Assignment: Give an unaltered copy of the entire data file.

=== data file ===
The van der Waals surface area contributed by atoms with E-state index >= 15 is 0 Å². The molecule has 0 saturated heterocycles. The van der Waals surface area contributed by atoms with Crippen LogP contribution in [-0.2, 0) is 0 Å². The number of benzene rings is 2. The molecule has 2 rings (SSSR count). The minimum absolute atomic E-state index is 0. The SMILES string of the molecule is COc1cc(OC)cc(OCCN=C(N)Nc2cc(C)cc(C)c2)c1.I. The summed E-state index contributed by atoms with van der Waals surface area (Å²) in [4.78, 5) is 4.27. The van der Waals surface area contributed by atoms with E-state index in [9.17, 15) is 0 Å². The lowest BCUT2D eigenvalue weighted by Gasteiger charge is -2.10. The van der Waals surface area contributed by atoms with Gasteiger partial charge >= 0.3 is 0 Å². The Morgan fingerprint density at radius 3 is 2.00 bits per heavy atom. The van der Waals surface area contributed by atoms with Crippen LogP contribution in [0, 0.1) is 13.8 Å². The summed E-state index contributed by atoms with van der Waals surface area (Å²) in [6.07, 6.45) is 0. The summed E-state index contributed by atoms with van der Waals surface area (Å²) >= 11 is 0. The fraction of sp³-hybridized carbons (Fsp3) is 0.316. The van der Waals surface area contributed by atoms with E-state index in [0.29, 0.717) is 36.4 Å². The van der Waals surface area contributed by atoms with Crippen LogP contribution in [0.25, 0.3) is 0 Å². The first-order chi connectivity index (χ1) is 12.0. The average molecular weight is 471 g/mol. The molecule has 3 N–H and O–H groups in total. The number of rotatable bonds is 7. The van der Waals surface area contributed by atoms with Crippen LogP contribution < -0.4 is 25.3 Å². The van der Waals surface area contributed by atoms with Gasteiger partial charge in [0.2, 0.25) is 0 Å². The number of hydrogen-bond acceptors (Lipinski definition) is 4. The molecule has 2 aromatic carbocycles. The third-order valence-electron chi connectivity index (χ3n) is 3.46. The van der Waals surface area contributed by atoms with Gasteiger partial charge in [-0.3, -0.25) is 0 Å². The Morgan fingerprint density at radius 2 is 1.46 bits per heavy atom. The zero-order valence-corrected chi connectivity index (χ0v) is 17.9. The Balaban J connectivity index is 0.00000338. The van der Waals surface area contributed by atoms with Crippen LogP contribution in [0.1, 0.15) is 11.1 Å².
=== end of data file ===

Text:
The van der Waals surface area contributed by atoms with E-state index >= 15 is 0 Å². The molecule has 0 saturated heterocycles. The van der Waals surface area contributed by atoms with Crippen LogP contribution in [-0.2, 0) is 0 Å². The number of benzene rings is 2. The molecule has 2 rings (SSSR count). The minimum absolute atomic E-state index is 0. The SMILES string of the molecule is COc1cc(OC)cc(OCCN=C(N)Nc2cc(C)cc(C)c2)c1.I. The summed E-state index contributed by atoms with van der Waals surface area (Å²) in [4.78, 5) is 4.27. The van der Waals surface area contributed by atoms with E-state index in [9.17, 15) is 0 Å². The lowest BCUT2D eigenvalue weighted by Gasteiger charge is -2.10. The van der Waals surface area contributed by atoms with Gasteiger partial charge >= 0.3 is 0 Å². The Morgan fingerprint density at radius 3 is 2.00 bits per heavy atom. The van der Waals surface area contributed by atoms with Crippen LogP contribution in [0, 0.1) is 13.8 Å². The summed E-state index contributed by atoms with van der Waals surface area (Å²) in [6.07, 6.45) is 0. The summed E-state index contributed by atoms with van der Waals surface area (Å²) >= 11 is 0. The fraction of sp³-hybridized carbons (Fsp3) is 0.316. The van der Waals surface area contributed by atoms with E-state index in [0.29, 0.717) is 36.4 Å². The van der Waals surface area contributed by atoms with Crippen LogP contribution in [0.25, 0.3) is 0 Å². The first-order chi connectivity index (χ1) is 12.0. The average molecular weight is 471 g/mol. The molecule has 3 N–H and O–H groups in total. The number of rotatable bonds is 7. The van der Waals surface area contributed by atoms with Crippen LogP contribution < -0.4 is 25.3 Å². The van der Waals surface area contributed by atoms with Gasteiger partial charge in [0.2, 0.25) is 0 Å². The number of hydrogen-bond acceptors (Lipinski definition) is 4. The molecule has 2 aromatic carbocycles. The third-order valence-electron chi connectivity index (χ3n) is 3.46. The van der Waals surface area contributed by atoms with Gasteiger partial charge in [-0.3, -0.25) is 0 Å². The Morgan fingerprint density at radius 2 is 1.46 bits per heavy atom. The zero-order valence-corrected chi connectivity index (χ0v) is 17.9. The Balaban J connectivity index is 0.00000338. The van der Waals surface area contributed by atoms with Crippen LogP contribution in [0.1, 0.15) is 11.1 Å².